This Normal Life: Why I’m voting for Donald Trump

We desperately want to believe that someone new and untainted, a genuine independent and freethinker, will be able to shake things up and fix our problems.

By
March 30, 2016 19:31
Trump

Donald Trump.. (photo credit: REUTERS)

Yes, you read that right. It’s taken a while, but I’ve finally come around. Republican presidential contender Donald Trump has won me over.

And come November, if he’s still in the race (and if this election year has taught us anything, it’s that nothing is mandated from heaven), he’ll have my vote.

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He says he’s the most pro-Israel candidate and I believe him.

Why shouldn’t I? At last week’s AIPAC Policy Conference, he uttered all the right things, pushed all the right buttons.

In less than 30 minutes, he won over many if not most of the 18,000 attendees, who gave him one standing ovation after another, to growing and enthusiastic applause. AIPAC was worried the audience might protest Trump, that they’d walk out or boo or demonstrate.

If anyone did, they were in the minority, drowned out by a seeming sea of support.

If AIPAC – which was supposed to be Trump’s toughest room – can fall in love with the guy, who am I to argue? “I’m a newcomer to politics but not to backing the Jewish state,” Trump proclaimed. “I’m a lifelong supporter and true friend of Israel. When I’m president, [I will] totally dismantle Iran’s global terror network. I’ll move the American Embassy to the eternal capital of the Jewish people, Jerusalem, [to] send a clear signal that there is no daylight between America and our most reliable ally. The days of treating Israel like a second-class citizen will end.”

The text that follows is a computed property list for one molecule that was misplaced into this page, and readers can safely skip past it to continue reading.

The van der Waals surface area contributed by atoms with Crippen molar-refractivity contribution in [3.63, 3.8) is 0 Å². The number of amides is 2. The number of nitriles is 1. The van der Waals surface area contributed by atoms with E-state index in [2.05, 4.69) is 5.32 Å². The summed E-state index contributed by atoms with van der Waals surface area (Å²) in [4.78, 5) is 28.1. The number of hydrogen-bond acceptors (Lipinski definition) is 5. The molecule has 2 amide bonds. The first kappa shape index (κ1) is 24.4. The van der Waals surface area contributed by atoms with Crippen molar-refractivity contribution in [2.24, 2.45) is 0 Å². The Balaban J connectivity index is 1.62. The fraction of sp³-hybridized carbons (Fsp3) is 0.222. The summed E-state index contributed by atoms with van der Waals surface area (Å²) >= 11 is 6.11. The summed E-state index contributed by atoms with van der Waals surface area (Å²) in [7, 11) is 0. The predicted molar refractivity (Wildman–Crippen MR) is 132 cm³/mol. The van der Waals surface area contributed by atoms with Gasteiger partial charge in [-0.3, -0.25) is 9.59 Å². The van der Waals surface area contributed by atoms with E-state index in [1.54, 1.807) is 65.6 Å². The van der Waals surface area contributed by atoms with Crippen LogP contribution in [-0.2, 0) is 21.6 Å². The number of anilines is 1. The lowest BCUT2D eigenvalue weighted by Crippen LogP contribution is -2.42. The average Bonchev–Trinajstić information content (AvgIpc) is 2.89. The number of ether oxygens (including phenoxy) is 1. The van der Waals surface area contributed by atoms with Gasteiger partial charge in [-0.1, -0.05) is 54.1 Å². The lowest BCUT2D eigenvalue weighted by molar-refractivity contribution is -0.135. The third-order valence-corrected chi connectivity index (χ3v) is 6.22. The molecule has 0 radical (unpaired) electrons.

Well, I’m ready to be treated like a firstclass citizen again, to be welcomed into the warm embrace of a Trump White House. Do I agree with everything he says? Certainly not. His views on Muslims and Mexicans are abhorrent.

But on Israel, the only issue that should matter to any self-respecting Zionist – and especially to immigrants to the Holy Land like us who still can vote in the US elections – well, whom are you going to pick? Hillary Clinton, who accepts emails from that fanatical BDS supporter Max Blumenthal, who once had the gall to say that Israel displays a “lack of empathy” toward the Palestinians? Nope, check me into the Trump Tower and send me up some room service pronto, please.

Trump’s meteoric rise isn’t all that surprising. He’s the quintessential outsider, and Americans love their outsider candidates. The idea that someone who is not a Washington crony can turn the country around is a trope that’s won the vote repeatedly over the past 150 years, ever since Abraham Lincoln emphasized his working-class roots as “The Railsplitter” candidate in 1860. Ulysses S. Grant’s campaign in 1872 portrayed him as a rough and tumble tanner and his running mate, Henry Wilson, as a shoemaker, hardly Beltway regulars.

More recently, the US saw outsider peanut farmer Jimmy Carter beat insider (and Nixon pardoner) Gerald Ford, only to be unseated by another outsider, Ronald Reagan. As the first African- American president, Barack Obama could certainly claim the mantle of the outsider par excellence. Even Clinton, who may have spent more years in Washington than the other candidates combined, portrays herself as a fresh face from far away. After all, as she told CBS News’ Face the Nation, “I cannot imagine anyone being more of an outsider than the first woman president.”